NASHVILLE, Tenn. — The state senate has passed three bills approving GOP redistricting for state house, senate and U.S. Congressional seats.
On the senate floor, lawmakers debated the plan Thursday. The Republican supermajority created the plans over the past few months but Democrats objected strongly to the results.
Democrats said they see issues with the state house and senate plans and how current house members were cut out of districts where they live. However, most of the controversy is centered around the U.S. congressional map which cuts Davidson County into three separate districts for the first time.
"The problem with the way they've divided Davidson County is no one has to represent it," said Nashville Democratic Senator Jeff Yarbro. "It's such a small portion of each of three congressional districts, that someone can win a congressional office while largely ignoring the voters in one of the largest cities, the capitol city of our state. That's insane."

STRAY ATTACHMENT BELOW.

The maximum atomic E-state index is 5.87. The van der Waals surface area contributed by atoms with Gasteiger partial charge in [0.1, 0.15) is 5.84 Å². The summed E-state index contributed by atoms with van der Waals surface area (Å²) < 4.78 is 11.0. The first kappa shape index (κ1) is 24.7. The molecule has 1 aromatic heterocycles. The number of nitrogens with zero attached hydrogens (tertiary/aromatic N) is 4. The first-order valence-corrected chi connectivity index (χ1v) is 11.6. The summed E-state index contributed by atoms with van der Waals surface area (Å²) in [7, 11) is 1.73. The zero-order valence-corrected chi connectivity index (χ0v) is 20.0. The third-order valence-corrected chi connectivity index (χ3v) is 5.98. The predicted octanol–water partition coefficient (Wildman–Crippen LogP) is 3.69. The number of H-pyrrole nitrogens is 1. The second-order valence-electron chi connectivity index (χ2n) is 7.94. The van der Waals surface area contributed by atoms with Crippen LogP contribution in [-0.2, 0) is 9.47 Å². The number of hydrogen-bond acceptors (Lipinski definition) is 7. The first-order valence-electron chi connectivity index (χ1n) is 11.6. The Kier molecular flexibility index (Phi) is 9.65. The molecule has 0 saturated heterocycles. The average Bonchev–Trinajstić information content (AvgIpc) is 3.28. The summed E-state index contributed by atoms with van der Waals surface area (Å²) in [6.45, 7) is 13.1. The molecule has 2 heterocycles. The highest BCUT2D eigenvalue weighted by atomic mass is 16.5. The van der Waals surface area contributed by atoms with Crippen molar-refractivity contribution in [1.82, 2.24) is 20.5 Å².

Opponents were vocal about the possibility that there could be no candidate representing Nashville at the national level who lives in the city. The plan pairs Davidson districts to dozens of other counties.
Franklin Republican Senator Jack Johnson said the split was an opportunity for Middle Tennessee.
"Tennessee is an overwhelmingly Republican state," said Sen. Johnson. "I'm more concerned about the regionalism and the challenges facing the Middle Tennessee area and the fact that you'll now have three congressmen representing Davidson County and a fourth representing Rutherford County."
Johnson said the redistricting process was fair and done in a legal manner. There still could be legal challenges as some believe the maps drawn the way they are could dilute the vote of minorities in the state.
The GOP plan will be heard in the state house on Monday. It's expected to pass there as well.